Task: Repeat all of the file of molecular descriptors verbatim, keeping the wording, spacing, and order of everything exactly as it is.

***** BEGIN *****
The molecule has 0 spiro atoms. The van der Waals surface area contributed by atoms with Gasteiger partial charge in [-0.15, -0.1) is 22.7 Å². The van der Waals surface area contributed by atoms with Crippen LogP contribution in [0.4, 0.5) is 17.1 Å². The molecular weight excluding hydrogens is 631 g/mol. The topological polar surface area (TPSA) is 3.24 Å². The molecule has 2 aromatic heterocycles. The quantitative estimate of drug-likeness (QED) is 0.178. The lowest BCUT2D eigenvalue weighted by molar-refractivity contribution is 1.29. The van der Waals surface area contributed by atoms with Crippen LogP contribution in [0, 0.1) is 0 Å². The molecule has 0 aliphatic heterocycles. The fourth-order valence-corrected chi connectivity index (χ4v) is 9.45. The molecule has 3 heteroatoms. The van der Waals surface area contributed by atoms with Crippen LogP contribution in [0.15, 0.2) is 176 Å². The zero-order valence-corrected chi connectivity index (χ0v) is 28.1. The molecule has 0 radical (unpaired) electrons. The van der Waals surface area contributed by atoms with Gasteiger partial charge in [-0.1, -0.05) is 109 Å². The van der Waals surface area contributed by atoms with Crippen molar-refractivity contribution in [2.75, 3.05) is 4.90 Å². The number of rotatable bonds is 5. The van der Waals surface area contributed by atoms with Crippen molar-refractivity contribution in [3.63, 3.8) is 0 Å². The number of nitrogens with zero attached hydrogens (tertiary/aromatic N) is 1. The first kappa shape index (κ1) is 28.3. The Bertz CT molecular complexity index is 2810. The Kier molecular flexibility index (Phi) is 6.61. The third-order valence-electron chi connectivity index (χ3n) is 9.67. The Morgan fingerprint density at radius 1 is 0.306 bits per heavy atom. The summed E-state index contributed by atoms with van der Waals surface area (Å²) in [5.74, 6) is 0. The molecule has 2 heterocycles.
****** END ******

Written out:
The molecule has 0 spiro atoms. The van der Waals surface area contributed by atoms with Gasteiger partial charge in [-0.15, -0.1) is 22.7 Å². The van der Waals surface area contributed by atoms with Crippen LogP contribution in [0.4, 0.5) is 17.1 Å². The molecular weight excluding hydrogens is 631 g/mol. The topological polar surface area (TPSA) is 3.24 Å². The molecule has 2 aromatic heterocycles. The quantitative estimate of drug-likeness (QED) is 0.178. The lowest BCUT2D eigenvalue weighted by molar-refractivity contribution is 1.29. The van der Waals surface area contributed by atoms with Crippen LogP contribution in [0, 0.1) is 0 Å². The molecule has 0 aliphatic heterocycles. The fourth-order valence-corrected chi connectivity index (χ4v) is 9.45. The molecule has 3 heteroatoms. The van der Waals surface area contributed by atoms with Crippen LogP contribution in [0.15, 0.2) is 176 Å². The zero-order valence-corrected chi connectivity index (χ0v) is 28.1. The molecule has 0 radical (unpaired) electrons. The van der Waals surface area contributed by atoms with Gasteiger partial charge in [-0.1, -0.05) is 109 Å². The van der Waals surface area contributed by atoms with Crippen molar-refractivity contribution in [2.75, 3.05) is 4.90 Å². The number of rotatable bonds is 5. The van der Waals surface area contributed by atoms with Crippen molar-refractivity contribution in [3.63, 3.8) is 0 Å². The number of nitrogens with zero attached hydrogens (tertiary/aromatic N) is 1. The first kappa shape index (κ1) is 28.3. The Bertz CT molecular complexity index is 2810. The Kier molecular flexibility index (Phi) is 6.61. The third-order valence-electron chi connectivity index (χ3n) is 9.67. The Morgan fingerprint density at radius 1 is 0.306 bits per heavy atom. The summed E-state index contributed by atoms with van der Waals surface area (Å²) in [5.74, 6) is 0. The molecule has 2 heterocycles.